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Mind » Sleep

The Insomniac’s Guide To (Finally) Getting Some Sleep

By Rachel Nall
Updated January 12, 2015

Toss. Turn. Get up. Walk around. Try to sleep again…
If this sounds like your nightly routine for trying to sleep, you aren’t alone. An estimated 50 to 70 million Americans have a sleep or wakefulness disorder that affects their work productivity, reduces their quality of life and heightens their risks for chronic conditions, according to the Centers for Disease Control and Prevention.

While some Americans don’t make time for sleep, others do — but still, they can’t sleep.

This condition is known as insomnia, and it’s more than being unable to sleep for long periods at night. Instead, it’s poor-quality sleep, difficulty going to sleep, difficulty staying asleep or sleep that requires taking medications or even drinking alcohol to achieve.

If you can’t sleep, it may be time to try some new (and healthier) approaches, using your body’s signals to go to sleep.

Get Your Worries Out

Stress and anxiety are two of the leading reasons why people have difficulty sleeping.

Instead of spending hours tossing and turning, pretending you aren’t worried about anything, take a 15-minute time before going to sleep to actually get your worries out.

The right time for this is perhaps after you get done with work or school. Block out 15 minutes for designated worry time where you write things down in a journal, type them out, say them out loud — or whatever will help you get your thoughts out.

Once you’ve done this, let it go for the rest of the evening so you can sleep better.

Roll Your Eyes

The simple gesture of rolling your eyes three times in one direction can stimulate the body to produce a hormone known as melanin, which encourages sleep. When you sleep, your body makes rapid eye movements. By continually rolling your eyes, you just might be able to sleep better.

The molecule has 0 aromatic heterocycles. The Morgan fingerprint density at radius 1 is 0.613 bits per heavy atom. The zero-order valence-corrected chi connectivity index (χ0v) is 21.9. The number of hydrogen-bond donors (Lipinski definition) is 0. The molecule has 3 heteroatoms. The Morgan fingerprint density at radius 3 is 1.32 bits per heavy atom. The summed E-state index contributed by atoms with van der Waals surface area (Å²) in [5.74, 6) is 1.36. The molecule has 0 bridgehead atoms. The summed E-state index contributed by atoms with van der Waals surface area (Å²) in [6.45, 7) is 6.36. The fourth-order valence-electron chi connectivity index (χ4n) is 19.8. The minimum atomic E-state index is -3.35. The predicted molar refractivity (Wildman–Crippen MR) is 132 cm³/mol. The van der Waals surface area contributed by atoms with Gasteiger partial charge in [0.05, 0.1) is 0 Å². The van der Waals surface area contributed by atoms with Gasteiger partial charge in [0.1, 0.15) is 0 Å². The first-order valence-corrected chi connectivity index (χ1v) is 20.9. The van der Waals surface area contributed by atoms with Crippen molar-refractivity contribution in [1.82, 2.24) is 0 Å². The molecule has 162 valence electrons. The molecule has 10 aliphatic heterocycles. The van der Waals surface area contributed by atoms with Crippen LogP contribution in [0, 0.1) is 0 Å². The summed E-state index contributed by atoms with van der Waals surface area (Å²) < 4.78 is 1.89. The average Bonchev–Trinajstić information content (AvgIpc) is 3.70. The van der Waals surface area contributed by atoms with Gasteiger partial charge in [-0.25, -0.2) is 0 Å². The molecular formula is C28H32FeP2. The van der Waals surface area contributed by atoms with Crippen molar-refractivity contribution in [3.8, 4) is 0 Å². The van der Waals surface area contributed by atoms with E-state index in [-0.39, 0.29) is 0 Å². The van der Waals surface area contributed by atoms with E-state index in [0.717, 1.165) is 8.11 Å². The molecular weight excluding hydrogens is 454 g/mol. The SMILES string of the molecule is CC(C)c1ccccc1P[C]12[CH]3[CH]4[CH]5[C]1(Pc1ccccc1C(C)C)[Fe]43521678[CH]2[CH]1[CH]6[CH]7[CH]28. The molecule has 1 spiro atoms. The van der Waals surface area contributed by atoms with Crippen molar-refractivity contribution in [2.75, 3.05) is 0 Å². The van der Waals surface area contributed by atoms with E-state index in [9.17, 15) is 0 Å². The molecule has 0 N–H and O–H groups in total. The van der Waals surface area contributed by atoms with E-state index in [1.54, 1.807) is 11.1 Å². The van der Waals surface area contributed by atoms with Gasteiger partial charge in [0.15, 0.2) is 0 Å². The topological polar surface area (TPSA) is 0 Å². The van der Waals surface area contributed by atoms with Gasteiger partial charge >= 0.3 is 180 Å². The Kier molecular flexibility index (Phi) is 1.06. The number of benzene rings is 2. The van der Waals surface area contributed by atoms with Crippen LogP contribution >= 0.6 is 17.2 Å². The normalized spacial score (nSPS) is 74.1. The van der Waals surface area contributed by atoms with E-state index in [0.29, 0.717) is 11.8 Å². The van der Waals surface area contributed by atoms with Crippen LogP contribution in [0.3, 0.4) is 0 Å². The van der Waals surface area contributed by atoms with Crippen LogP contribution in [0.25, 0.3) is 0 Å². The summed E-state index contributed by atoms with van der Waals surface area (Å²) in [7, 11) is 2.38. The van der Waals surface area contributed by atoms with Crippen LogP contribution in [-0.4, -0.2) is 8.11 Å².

Tell Yourself You Can’t

While negative thinking usually isn’t advisable, sometimes the opposite is true when you’re trying to go to sleep. Known as the “sleep paradox,” challenging yourself not to sleep may actually trigger your body to sleep.

Go a step further by trying to keep your eyes open and repeating a mantra to yourself, such as “I will not go to sleep.” Your brain may interpret these messages as signs you want to sleep and make you sleep instead.

Evaluate Your Lighting

Dim lighting can trigger your brain’s release of chemicals to help you sleep.

You can start dimming your lighting as early as one to two hours before you go to sleep, since it’s seems as though your body may take more time to get to sleep.About two hours before you sleep, consider dimming your lights until you gradually get to a dark or dim lighting scheme. You can also change out your existing lightbulbs to soft or warm types, which will help to soothe you throughout the day.

Smell Your Way to a Better Night’s Sleep

Aromatherapy is another way to reduce stress and trigger your brain to relax enough to go to sleep. You can purchase an essential oil to smell before sleeping, place a few drops of essential oil on a handkerchief and place under your pillowcase or spray a spray placed on your pillow at night to promote sleep.

Scents known to promote sleep help include lavender, chamomile, jasmine, and vanilla. You could also try brewing chamomile tea and sipping on it pre-sleep.

Kick Into Gear

While strenuous physical activity before bed is decidedly a no-no, an exception can be a few leg lifts before bed. Squats and lunges can also do the trick — whatever diverts blood flow away from your brain and to your legs. You’re not trying to build muscle here. Instead, you are attempting to relieve some stress and get the body ready for bed.

Pin It If you simply cannot get sleep even after these steps, it may be time to ask your physician if you should see a sleep medicine specialist.

This specialist may be able to help determine if there are physiological problems — such as a blocked airway when you sleep — that are keeping you from sleeping well.

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Katherine Hurst
By Rachel Nall
She is a 2005 honors program graduate from the University of Tennessee in Journalism and Political Science. Selected as a "Torchbearer" at the University of Tennessee, the highest honor given to a university student. She began her writing career with the Associated Press in Brussels, Belgium. She enjoys writing about health care, her practice and passion. Rachel is a full-time nurse at a 20-bed intensive care unit focusing primarily on cardiac care. She enjoys educating her patients and readers on how to live healthier and happier lives.

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